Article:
Saturday, 31 March 2012

Postcard from Tel Aviv


I need to start with a confession. I absolutely LOVE Tel Aviv. I LOVE it. I love almost everything about it. I love the crowds, I love the noise, I love the cafes, I love the architecture, I love the history, I love the modernity and most of all, I love the people.

Israelis are great story tellers and I like stories. People here tell you things you would never get told in London. For example, my taxi driver on the way from Ben Gurion airport to my hotel. Let's call him Dudi  in case anyone he knows is reading. 

He wasn't always a taxi driver. He once owned a successful cafe in the the Dizengoff Centre in Tel Aviv. It was very successful until the worst days of the first intifada when the customers stopped coming, somewhat reasonably as shopping centres were prime targets for suicide bombings day after day. Dudi is entrepreneurial. Before the cafe he had a bar in Netanya for five years. He told me he spent most of that time drunk or in a smoke induced haze. He still likes to drink a little and smoke a little, and overdid it a friend's party at Purim. This was some party since a famous film and TV actress turned up with a surprise present for his friend - a massive reefer - do people still use that word? I couldn't possibly name her but she's a bit of a favourite of mine.

Now you might think Dudi is a bit of a waster, but actually he's not. He told me he is searching for something, that he knows something is missing. He is looking for whatever this thing is through study of Kabbalah. He studies as part of a group and says he feels calmer since he joined. Unfortunately at the Purim party Dudi got too friendly with a lady from his group and now worries he is the subject of gossip amongst his fellow students. It is, he says, "a balagan". Balagan is not a Hebrew word, its probably Arabic and it means a big mess. I like this word. It sounds like what it means. Poor Dudi. Another group perhaps? (Update - balagan is a Russian word, meaning "brothel" - thanks Osnat - no news of Dudi though!)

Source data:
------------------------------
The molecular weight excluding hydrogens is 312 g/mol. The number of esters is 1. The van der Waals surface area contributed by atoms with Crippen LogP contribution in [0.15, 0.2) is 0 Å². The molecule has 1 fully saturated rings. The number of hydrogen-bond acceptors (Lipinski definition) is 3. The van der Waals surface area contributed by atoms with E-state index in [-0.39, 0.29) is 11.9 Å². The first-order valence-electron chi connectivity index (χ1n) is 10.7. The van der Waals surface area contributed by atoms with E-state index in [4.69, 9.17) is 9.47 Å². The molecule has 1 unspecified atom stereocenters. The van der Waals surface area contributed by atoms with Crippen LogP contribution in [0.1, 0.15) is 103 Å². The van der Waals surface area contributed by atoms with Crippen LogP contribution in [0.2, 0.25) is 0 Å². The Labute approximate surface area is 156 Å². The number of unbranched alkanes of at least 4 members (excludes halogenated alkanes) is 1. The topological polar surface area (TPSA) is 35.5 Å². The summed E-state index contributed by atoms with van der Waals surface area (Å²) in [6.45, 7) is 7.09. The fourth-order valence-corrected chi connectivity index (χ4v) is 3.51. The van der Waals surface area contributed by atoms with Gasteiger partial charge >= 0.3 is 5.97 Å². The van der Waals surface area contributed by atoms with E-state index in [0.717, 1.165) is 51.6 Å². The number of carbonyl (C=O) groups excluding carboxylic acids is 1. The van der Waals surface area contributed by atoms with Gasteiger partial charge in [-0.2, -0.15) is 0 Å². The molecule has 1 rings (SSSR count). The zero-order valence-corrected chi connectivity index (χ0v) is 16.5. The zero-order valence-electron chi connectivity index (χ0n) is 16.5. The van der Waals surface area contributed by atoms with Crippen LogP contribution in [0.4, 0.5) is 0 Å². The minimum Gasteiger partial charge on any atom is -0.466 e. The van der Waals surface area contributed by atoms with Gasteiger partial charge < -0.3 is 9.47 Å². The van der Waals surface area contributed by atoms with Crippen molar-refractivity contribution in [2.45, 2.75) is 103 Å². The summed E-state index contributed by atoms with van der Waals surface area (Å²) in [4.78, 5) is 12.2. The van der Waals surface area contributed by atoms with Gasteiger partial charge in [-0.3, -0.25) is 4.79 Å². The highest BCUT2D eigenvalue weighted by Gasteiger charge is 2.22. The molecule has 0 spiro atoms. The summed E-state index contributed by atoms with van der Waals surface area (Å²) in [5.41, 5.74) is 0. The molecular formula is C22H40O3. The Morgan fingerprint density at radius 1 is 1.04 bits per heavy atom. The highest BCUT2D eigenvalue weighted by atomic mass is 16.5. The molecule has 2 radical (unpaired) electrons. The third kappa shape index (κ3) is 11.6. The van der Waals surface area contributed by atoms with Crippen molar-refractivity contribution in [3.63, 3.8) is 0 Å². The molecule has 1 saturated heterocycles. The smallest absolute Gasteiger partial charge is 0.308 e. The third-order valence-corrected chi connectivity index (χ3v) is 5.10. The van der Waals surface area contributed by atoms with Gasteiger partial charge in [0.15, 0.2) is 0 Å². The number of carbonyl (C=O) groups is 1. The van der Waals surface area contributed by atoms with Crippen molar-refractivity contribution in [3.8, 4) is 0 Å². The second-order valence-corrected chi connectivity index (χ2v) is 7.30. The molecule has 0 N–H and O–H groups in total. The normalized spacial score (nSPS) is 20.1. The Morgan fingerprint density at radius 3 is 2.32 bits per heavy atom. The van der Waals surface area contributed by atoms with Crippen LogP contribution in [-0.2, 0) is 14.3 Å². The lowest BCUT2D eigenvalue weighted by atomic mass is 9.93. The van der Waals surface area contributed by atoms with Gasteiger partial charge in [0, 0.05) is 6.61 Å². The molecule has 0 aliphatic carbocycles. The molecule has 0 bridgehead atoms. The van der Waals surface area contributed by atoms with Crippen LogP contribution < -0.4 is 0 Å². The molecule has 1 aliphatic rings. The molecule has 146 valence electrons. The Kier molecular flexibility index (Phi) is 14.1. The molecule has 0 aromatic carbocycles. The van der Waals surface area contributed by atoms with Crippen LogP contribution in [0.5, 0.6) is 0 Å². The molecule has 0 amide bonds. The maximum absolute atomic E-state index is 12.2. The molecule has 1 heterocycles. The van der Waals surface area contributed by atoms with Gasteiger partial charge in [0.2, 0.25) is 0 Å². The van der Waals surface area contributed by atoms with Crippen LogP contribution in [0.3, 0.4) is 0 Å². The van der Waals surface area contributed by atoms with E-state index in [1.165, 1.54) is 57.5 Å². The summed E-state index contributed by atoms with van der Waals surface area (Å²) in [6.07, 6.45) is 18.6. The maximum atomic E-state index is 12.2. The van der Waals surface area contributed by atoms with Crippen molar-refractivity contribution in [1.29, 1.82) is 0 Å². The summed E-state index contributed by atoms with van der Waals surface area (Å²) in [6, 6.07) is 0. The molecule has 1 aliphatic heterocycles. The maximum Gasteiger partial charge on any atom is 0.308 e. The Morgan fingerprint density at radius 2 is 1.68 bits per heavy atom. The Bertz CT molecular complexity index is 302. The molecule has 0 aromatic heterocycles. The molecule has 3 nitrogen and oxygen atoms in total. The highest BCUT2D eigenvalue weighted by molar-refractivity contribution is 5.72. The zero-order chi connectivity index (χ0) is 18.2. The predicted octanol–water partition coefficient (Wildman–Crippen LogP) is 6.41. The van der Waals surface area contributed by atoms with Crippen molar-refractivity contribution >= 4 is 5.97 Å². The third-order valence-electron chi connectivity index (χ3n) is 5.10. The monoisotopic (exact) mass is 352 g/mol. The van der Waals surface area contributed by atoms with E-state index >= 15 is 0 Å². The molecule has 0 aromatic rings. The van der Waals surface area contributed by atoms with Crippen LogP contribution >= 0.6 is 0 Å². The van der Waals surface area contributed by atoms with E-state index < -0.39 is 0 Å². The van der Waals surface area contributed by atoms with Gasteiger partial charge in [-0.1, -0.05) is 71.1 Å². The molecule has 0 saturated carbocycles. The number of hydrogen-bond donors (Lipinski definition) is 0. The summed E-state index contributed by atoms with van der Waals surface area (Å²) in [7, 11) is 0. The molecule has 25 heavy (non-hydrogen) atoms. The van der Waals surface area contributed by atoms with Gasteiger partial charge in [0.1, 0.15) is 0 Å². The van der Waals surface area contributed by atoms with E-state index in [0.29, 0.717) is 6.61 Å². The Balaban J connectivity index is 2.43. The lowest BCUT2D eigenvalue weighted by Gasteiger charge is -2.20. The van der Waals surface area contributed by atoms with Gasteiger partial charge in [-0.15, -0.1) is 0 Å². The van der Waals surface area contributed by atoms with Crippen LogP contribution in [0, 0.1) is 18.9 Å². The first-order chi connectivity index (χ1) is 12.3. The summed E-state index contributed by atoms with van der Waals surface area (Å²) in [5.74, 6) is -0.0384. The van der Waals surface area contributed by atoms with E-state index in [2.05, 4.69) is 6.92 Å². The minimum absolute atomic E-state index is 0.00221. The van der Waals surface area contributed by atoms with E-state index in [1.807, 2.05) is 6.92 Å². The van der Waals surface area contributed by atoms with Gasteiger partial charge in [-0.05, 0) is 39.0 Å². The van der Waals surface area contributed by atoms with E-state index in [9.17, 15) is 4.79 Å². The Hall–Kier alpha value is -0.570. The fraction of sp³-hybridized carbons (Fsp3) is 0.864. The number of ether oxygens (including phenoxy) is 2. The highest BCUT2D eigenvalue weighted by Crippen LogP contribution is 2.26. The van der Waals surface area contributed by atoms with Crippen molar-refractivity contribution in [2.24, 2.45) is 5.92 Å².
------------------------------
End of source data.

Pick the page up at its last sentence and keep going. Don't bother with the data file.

My hotel is the fabulous Center Hotel on Zamenhof. I have been staying here for several years. I love it. Its a great central location, the staff are very friendly and its been renovated since I was last here. Its in a great Bauhaus building on Kikar Dizengoff (Dizengoff Circus to you). Meir Dizengoff was the first Mayor of Tel Aviv and had a major role in developing the city. Zamenhof invented Esperanto.